I certainly don't say "it's not hard work", and the environmental probability distribution should not look like the probability distribution you have over your random numbers - it should contain correlations and structure. But once you know what your probability distribution is, then you should do your work relative to that, rather than assuming "worst case". Optimizing for the worst case in environments that aren't actually adversarial, makes even less sense than assuming the environment is as random and unstructured as thermal noise.

I would defend the following sort of statement: While often it's not worth the computing power to take advantage of all the believed-in regularity of your probability distribution over the environment, any environment that you can't get away with treating as effectively random, probably has enough structure to be worth exploiting instead of randomizing.

(This isn't based on career experience, it's how I would state my expectation given my prior theory.)

## Comments (94)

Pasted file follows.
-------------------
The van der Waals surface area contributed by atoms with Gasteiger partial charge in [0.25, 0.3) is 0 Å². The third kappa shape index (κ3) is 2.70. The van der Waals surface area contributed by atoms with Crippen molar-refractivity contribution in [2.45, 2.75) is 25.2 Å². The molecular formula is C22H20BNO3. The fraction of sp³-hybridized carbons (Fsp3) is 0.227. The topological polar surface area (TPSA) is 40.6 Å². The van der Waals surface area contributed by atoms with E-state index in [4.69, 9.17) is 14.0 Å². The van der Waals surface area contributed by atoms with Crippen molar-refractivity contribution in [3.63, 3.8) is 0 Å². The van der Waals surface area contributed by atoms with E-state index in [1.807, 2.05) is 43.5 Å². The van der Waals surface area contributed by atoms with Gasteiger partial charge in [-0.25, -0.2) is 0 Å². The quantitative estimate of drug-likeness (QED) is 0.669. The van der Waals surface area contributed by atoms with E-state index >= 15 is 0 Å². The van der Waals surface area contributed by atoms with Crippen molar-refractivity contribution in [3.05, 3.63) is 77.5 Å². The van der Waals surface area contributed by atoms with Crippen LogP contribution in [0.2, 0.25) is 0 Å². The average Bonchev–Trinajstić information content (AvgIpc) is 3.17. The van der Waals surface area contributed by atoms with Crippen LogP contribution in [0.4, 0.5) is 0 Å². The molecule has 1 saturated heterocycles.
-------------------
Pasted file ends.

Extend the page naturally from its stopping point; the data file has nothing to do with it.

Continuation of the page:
OldI certainly don't say "it's not hard work", and the environmental probability distribution should

notlook like the probability distribution you have over your random numbers - it should contain correlations and structure. But once you know what your probability distributionis, then you should do your work relative to that, rather than assuming "worst case". Optimizing for the worst case in environments that aren'tactuallyadversarial, makes evenlesssense than assuming the environment is as random and unstructured as thermal noise.I would defend the following sort of statement: While often it's not worth the computing power to take advantage of all the believed-in regularity of your probability distribution over the environment, any environment that you

can'tget away with treating as effectively random, probably has enough structure to beworthexploiting instead of randomizing.(This isn't based on career experience, it's how I would state my expectation given my prior theory.)